In view of the above, the present invention provides for forming an electrical interconnect by dispensing the conductive adhesive material so that the adhesive material is between two electrically-conductive members. The adhesive material is then sufficiently heated to cause metal oxides on the particles to be reduced and to at least partially melt the fusible metal that forms at least the outer surfaces of the particles. On cooling the conductive adhesive material, the particles are metallurgically bonded to each other and the electrically-conductive members. The assembly process can be conveniently separated into three events, namely, die placement, metallurgical joint formation, and polymer material cure/bond. The metallurgical joint formation may occur prior to polymer material cure/bond, or these two events can occur simultaneously, depending on the particular materials used for the fusible and polymer materials.
According to the invention, the metallurgical bonds formed between conductive particles enable the conductive adhesive material to withstand mechanical shocks typical of assembly processes and operating environments as a result of the improved strength provided by the metallurgical bonds as compared to the mechanical bonds of prior art conductive adhesives. The metallurgical bonds between particles also provide a more robust electrical interconnect that is capable of maintaining electrical continuity at higher current loads than that possible with a prior art conductive adhesive containing a similar amount of conductive particles. The metallurgical bonds also assuage degradation of electrical continuity caused by corrosion that occurs at the particle surfaces, including the interfacial particle surfaces of prior art conductive adhesives, as a result of the permeability of adhesive materials to oxygen and moisture and the ease of oxidation at the interface between abrading particles. Finally, because the continuous conductive path formed by the metallurgically-bonded particles is encapsulated by the polymer material, electrical interconnects formed with the conductive adhesive material of this invention are capable of exhibiting improved fatigue life as compared to conventional interconnections formed by solder alloys.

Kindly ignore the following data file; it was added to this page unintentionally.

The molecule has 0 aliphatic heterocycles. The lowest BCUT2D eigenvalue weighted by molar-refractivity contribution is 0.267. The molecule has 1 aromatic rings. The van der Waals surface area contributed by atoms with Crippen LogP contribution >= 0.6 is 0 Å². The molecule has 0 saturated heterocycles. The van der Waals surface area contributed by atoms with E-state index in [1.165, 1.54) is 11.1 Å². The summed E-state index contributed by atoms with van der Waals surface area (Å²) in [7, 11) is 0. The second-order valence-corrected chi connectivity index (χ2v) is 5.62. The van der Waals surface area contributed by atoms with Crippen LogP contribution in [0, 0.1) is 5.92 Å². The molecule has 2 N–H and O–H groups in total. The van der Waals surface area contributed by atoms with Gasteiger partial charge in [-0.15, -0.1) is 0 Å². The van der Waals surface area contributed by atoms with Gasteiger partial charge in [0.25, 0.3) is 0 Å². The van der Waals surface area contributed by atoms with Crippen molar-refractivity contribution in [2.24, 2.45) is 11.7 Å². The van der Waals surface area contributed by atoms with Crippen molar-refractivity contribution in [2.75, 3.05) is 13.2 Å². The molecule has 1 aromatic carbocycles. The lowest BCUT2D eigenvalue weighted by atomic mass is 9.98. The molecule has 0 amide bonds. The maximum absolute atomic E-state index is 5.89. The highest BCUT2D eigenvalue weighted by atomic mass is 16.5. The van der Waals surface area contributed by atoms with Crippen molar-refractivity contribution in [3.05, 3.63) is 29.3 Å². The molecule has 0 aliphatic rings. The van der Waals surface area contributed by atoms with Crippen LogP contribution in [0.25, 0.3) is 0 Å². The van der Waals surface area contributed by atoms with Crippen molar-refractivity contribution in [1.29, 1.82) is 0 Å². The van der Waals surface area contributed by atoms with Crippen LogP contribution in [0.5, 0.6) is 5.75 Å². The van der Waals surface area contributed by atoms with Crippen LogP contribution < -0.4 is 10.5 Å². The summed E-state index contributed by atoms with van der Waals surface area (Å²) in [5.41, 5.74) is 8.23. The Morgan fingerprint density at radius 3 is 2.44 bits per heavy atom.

Other objects and advantages of this invention will be better appreciated from the following detailed description.
FIGS. 1 and 2 represent two types of electrical interconnects formed with conductive adhesive materials of the prior art.
FIGS. 3, 4 and 5 represent three electrical interconnects formed with conductive adhesive materials in accordance with the present invention.
FIGS. 3 through 5 represent three electrical interconnects 10, 40 and 50 of types used to attach the leads or terminals of a component to a circuit board or other substrate, and formed with the use of a conductive adhesive material 12 formulated in accordance with the present invention. The conductive adhesive material 12 of each interconnect 10, 40 and 50 comprises conductive particles 20 dispersed in a polymer matrix 22. While the interconnects 10, 40 and 50 are shown for particular applications in which a component is mounted and attached to a substrate, those skilled in the art will appreciate that the conductive adhesive material 12 of this invention could also be employed to form interconnects within a substrate, such as in and between multiple layers of a circuit board.